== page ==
Better ultrasound protocols slash trauma imaging overuse

2016 09 07 14 29 02 75 Emergency Entrance 400

When lower extremity duplex ultrasound screening (LEDUS) protocols for the trauma department are refined, overuse of hospital resources is reduced by more than a third -- and without negative effect on patient outcomes, according to a new study published June 5 in the Journal of Surgical Research.

The findings translate to more efficient trauma departments -- and better patient care, wrote a team led by Dr. Jennifer Baker of the University of Cincinnati in Ohio.

"Refinement of LEDUS protocols can decrease overutilization of hospital resources without compromising trauma patient outcomes," the researchers concluded.

A tool called the risk assessment profile (RAP) is typically used in the trauma center to identify patients who would most benefit from lower extremity duplex ultrasound screening. But it can lead to overuse of imaging and needs refinement, Baker's group wrote.

The researchers conducted a study for which they hypothesized that revising their hospital's LEDUS protocol so that screening ultrasound examinations were performed in patients with a RAP score ≥ 8 within 48 hours of admission would reduce the number of screenings performed -- without changing patient outcomes.

The study included 1,014 trauma patients admitted from July 2014 to June 2015 and July 2016 to June 2017. From 2014 to 2015, patients with a RAP score ≥ 5 had weekly LEDUS examinations starting on the fourth hospital day, while from 2016 to 2017, the protocol changed to screening patients with a RAP score ≥ 8 by the second hospital day. Both protocols included screening with weekly ultrasound after the first examination. Baker's team gathered data on demographics, injury characteristics, LEDUS exam findings, and venous thromboembolism incidences.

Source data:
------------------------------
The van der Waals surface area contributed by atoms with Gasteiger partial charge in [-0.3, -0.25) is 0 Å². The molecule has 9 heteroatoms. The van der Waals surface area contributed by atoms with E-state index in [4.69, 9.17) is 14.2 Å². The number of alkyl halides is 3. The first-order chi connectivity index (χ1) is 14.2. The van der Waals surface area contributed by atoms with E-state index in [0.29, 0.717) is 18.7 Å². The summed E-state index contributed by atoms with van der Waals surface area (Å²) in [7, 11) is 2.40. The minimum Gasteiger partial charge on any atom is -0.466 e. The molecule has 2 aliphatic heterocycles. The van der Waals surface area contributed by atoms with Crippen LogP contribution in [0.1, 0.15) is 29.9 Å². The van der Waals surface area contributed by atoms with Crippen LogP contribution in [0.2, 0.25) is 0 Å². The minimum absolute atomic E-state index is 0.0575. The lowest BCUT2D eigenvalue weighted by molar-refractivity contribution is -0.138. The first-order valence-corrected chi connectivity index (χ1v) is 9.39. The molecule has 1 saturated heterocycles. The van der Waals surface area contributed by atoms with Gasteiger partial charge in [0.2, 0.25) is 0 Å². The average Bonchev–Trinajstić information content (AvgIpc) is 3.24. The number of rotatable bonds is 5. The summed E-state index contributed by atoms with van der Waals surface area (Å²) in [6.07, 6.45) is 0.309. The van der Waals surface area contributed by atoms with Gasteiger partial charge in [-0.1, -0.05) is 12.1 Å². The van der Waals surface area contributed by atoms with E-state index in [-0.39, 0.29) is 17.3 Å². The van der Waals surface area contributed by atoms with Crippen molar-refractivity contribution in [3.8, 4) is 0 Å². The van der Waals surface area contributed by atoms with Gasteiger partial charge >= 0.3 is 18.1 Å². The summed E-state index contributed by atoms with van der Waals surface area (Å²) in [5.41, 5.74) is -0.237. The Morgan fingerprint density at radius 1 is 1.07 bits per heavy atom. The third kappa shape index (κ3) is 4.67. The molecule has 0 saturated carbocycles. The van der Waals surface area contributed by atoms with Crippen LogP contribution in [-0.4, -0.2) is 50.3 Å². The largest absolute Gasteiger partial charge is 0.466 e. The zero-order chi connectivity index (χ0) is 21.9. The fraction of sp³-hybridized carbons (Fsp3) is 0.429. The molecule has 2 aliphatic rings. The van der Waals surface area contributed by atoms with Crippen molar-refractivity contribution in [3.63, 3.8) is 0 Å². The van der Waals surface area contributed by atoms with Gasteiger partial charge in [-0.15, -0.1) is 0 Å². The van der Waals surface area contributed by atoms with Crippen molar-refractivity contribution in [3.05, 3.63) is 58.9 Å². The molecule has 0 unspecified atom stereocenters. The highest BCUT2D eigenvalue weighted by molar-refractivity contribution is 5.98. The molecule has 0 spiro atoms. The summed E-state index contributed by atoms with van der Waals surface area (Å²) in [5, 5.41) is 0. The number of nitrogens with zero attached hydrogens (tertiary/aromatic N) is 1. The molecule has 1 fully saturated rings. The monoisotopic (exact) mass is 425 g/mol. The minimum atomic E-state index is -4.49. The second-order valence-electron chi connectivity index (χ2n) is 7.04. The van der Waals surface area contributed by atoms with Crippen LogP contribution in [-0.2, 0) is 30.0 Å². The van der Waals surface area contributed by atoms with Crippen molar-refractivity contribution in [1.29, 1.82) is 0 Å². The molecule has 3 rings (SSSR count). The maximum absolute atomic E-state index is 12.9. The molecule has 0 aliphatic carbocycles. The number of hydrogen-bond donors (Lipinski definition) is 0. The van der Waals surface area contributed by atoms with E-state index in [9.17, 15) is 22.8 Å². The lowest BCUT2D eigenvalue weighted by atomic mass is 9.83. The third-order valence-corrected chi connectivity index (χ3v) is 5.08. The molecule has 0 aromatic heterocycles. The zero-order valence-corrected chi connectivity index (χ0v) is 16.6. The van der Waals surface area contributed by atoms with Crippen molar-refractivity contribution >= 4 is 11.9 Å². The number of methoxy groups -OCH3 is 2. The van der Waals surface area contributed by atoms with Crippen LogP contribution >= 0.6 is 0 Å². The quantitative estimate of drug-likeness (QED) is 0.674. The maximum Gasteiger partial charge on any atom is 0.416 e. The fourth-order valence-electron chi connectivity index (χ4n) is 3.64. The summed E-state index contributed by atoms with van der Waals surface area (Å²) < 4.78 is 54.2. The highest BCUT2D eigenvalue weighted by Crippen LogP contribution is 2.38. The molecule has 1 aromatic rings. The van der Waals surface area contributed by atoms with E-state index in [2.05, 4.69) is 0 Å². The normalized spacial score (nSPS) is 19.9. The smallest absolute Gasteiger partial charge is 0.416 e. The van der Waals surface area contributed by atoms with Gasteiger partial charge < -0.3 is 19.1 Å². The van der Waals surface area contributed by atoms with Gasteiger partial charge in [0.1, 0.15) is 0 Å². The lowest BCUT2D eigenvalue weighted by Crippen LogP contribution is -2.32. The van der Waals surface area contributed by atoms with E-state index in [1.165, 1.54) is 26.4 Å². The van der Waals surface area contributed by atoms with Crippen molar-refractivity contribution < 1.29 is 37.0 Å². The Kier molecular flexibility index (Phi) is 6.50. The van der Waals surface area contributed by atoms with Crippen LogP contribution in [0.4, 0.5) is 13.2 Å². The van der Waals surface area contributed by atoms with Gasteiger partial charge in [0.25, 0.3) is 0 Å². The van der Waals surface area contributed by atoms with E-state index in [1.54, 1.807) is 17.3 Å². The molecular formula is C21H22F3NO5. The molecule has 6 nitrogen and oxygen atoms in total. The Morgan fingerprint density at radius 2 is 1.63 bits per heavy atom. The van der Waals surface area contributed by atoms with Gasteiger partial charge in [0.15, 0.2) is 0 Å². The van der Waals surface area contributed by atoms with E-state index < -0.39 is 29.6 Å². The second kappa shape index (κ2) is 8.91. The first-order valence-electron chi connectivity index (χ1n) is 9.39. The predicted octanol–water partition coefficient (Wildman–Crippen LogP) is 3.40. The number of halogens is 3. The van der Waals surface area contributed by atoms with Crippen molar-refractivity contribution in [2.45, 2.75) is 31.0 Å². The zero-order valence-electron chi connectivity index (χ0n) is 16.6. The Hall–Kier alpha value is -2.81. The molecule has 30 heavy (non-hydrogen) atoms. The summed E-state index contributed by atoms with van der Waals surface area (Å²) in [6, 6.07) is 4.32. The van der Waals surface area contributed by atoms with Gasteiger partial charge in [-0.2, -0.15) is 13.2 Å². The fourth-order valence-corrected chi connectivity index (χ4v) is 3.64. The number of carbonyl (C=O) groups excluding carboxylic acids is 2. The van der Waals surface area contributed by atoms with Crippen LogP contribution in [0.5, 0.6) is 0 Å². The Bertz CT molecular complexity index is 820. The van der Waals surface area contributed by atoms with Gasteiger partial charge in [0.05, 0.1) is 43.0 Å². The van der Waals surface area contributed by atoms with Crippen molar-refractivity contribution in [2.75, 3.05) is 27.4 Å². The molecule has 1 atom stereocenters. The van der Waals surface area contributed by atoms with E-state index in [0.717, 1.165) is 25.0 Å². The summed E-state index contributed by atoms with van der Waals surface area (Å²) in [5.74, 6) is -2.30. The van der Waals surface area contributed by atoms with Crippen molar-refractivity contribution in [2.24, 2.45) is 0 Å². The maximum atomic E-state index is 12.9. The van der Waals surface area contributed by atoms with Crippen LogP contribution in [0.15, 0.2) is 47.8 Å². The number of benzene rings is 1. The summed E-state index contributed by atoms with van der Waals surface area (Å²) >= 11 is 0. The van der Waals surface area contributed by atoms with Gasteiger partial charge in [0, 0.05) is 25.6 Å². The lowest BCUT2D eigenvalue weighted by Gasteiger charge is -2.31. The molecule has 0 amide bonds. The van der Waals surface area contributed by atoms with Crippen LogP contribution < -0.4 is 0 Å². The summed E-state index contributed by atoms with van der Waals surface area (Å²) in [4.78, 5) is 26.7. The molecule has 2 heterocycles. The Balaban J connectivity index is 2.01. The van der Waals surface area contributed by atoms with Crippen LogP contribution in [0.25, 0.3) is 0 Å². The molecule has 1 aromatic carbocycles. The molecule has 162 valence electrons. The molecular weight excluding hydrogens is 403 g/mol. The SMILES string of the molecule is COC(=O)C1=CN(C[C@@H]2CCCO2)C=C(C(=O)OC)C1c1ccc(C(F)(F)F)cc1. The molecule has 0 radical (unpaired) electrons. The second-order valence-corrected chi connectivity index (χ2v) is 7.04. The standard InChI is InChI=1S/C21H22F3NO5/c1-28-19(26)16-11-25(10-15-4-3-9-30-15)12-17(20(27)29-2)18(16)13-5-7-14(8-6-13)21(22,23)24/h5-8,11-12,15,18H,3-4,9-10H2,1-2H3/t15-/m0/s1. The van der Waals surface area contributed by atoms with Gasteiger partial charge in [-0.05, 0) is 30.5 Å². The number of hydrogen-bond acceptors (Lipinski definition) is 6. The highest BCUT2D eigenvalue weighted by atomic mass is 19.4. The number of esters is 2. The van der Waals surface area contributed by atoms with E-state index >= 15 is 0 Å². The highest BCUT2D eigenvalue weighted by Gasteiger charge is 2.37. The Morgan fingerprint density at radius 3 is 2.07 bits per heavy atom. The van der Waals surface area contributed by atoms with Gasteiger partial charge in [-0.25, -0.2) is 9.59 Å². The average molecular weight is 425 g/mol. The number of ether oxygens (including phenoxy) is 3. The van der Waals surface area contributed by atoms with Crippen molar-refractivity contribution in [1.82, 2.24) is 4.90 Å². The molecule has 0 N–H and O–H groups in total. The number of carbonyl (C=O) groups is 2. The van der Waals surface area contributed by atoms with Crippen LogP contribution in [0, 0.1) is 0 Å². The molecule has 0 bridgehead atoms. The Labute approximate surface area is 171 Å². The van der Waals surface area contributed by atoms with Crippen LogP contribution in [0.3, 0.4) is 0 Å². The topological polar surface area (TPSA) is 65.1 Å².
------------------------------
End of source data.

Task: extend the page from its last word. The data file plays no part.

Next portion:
The group found that from 2014 to 2015, 602 patients underwent LEDUS exams, but from 2016 to 2017, only 412 patients did: a 32% drop. Significantly, the team noted no difference in the number of patients diagnosed with deep vein thrombosis (DVT) or pulmonary embolism between the two protocols; in fact, DVT was often identified in the first LEDUS exam in both year groups.

Regarding those patients who received a DVT diagnosis on first LEDUS exam, the group also found the following:

  • These patients had significantly higher RAP scores than those who did not have a DVT diagnosis (12 versus 10).
  • The time to their first LEDUS exam was shorter (one day versus three days).
  • The DVT diagnosis was made more quickly (two versus four days).

A simple change to protocol can make a big difference without harming patients, according to the researchers.

"[This protocol change caused] no significant difference ... in the number of patients diagnosed with DVT or pulmonary embolism," they concluded.

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